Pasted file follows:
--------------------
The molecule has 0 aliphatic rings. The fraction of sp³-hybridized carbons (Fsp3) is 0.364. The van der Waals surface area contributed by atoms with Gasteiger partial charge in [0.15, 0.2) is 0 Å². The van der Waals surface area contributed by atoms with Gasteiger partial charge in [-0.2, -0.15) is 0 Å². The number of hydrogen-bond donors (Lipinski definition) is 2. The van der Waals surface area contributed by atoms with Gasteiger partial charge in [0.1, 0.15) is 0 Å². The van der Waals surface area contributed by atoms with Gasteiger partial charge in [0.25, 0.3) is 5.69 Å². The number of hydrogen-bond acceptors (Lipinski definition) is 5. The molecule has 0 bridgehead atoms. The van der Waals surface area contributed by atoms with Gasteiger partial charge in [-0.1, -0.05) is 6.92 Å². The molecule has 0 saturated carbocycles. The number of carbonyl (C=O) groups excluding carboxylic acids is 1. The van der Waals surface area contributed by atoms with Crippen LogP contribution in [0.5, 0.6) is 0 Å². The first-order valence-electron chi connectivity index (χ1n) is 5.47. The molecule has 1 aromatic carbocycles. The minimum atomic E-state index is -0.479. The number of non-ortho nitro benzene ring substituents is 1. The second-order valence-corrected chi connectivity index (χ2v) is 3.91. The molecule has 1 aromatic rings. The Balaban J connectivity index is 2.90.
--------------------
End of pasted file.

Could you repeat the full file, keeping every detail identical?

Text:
The molecule has 0 aliphatic rings. The fraction of sp³-hybridized carbons (Fsp3) is 0.364. The van der Waals surface area contributed by atoms with Gasteiger partial charge in [0.15, 0.2) is 0 Å². The van der Waals surface area contributed by atoms with Gasteiger partial charge in [-0.2, -0.15) is 0 Å². The number of hydrogen-bond donors (Lipinski definition) is 2. The van der Waals surface area contributed by atoms with Gasteiger partial charge in [0.1, 0.15) is 0 Å². The van der Waals surface area contributed by atoms with Gasteiger partial charge in [0.25, 0.3) is 5.69 Å². The number of hydrogen-bond acceptors (Lipinski definition) is 5. The molecule has 0 bridgehead atoms. The van der Waals surface area contributed by atoms with Gasteiger partial charge in [-0.1, -0.05) is 6.92 Å². The molecule has 0 saturated carbocycles. The number of carbonyl (C=O) groups excluding carboxylic acids is 1. The van der Waals surface area contributed by atoms with Crippen LogP contribution in [0.5, 0.6) is 0 Å². The first-order valence-electron chi connectivity index (χ1n) is 5.47. The molecule has 1 aromatic carbocycles. The minimum atomic E-state index is -0.479. The number of non-ortho nitro benzene ring substituents is 1. The second-order valence-corrected chi connectivity index (χ2v) is 3.91. The molecule has 1 aromatic rings. The Balaban J connectivity index is 2.90.